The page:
An Applicant on College App Dishonesty
The college admissions process tries to be a good one for the most part. It tries to see applicants for who they are, admit kind and intelligent people who are ambitious enough to use the resources they will be offered in a given university to the fullest and positively influence the world. However, it requires quite a lot from competitive applicants, asking for stellar standardized test scores and grades, impactful and bold extracurriculars, and a quirky personality, especially in top colleges across the nation. A lot of the good qualities achieving such a record may help a student gain are unfortunately often undermined in a furious rush for college admissions and end up breeding dishonesty.
As an upcoming senior I’ve seen in the past three years, and especially the past few months, ambitious youngsters hoping to reach honored places of higher learning become cutthroat and confused adolescents who will lie, cheat, and bribe their way to colleges that they may not enjoy and probably won’t live up to their expectations. These students seem to thrive on the prestige that HYPSM* and others bring with them. In just the last few months, I’ve seen kids withdraw into themselves, only to come out determined to get every leadership position that will match their “college narrative,” paying other students for essay help, and I’ve heard: paying other students not to apply to their chosen colleges to lessen the competition. The melee has only gotten worse as colleges have become increasingly “holistic” in their reviewing of applications, trying to make incoming freshman classes ever more diverse in as many ways as possible.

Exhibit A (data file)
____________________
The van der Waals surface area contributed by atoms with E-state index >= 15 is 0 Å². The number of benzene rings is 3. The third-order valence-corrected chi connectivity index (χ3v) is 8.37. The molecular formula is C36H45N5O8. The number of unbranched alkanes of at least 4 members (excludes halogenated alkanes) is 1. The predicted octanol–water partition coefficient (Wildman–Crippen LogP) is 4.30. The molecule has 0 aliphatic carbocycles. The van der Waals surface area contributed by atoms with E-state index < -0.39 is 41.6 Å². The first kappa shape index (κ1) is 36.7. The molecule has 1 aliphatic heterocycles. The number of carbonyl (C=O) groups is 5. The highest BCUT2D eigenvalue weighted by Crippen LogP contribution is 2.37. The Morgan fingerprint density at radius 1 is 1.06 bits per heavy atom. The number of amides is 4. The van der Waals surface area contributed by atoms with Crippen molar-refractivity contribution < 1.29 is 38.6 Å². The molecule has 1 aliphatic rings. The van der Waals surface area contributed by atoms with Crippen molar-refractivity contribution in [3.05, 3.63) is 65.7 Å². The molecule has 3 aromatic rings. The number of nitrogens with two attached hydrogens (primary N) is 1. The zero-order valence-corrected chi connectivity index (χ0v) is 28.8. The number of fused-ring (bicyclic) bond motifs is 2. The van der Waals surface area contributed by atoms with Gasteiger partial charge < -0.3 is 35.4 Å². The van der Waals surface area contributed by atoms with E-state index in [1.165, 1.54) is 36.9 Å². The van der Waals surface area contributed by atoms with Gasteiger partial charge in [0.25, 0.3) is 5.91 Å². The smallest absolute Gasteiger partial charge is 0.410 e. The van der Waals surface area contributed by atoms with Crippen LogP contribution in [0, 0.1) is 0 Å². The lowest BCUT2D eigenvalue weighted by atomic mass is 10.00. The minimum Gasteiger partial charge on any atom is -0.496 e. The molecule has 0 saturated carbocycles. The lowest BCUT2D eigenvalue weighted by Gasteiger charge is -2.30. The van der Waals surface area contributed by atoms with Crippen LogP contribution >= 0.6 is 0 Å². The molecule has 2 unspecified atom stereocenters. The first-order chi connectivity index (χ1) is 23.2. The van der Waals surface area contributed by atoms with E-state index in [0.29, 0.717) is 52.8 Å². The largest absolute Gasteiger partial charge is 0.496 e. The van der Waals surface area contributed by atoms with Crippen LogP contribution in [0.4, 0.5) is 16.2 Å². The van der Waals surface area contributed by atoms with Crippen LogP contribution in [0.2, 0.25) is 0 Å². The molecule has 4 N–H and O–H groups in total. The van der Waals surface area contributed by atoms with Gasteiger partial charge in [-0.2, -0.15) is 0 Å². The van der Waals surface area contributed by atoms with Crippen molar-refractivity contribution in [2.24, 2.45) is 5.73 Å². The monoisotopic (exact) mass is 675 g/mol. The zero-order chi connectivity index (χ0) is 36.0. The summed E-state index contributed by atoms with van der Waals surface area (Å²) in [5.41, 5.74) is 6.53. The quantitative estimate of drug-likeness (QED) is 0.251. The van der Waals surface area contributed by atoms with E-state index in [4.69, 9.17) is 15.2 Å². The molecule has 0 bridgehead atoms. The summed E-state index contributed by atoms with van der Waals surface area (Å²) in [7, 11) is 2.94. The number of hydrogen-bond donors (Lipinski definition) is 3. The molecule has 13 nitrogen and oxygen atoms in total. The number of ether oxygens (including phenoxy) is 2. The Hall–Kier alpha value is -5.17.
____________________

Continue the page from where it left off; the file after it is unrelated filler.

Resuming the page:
Now instead of focusing on their studies and standardized tests, students have to do more extracurriculars, get more leadership roles in them, and somehow show impact. As a result, college admissions has become one huge chess game where those who get advice and start planning early, those who make sure their grades almost never noticeably dip, are the ones who are able to get into the only colleges their peers will congratulate them (enviously) for. This, of course, is understandably difficult, and students end up lying on their applications. They say they became treasurer during sophomore year when they really just got the position senior year. They say they were track team captain when they weren’t even on the track team. And the thing is: in large public high schools, few people except the applicant read these activity lists (this may very well be true of any high school). Colleges can only assume that the applicant will be honest and not over-exaggerate or lie.
I’m writing this because I want people to be aware of just how much dishonesty has been going on in college applications, on both micro and macro scales. Trying to get a diverse class based on character and interest of prospective students is a brilliant idea in theory, but without all of those factors being checked, there is no method of knowing whether one student truly was the president of a successful club who made a huge impact in his/her community. In some situations, an admissions officer could look it up online, see what presence the student may have left on the Internet, but it’s neither reliable nor accurate. Contacting the school and doing thorough searches is a significant amount of work for school advisors and guidance counselors.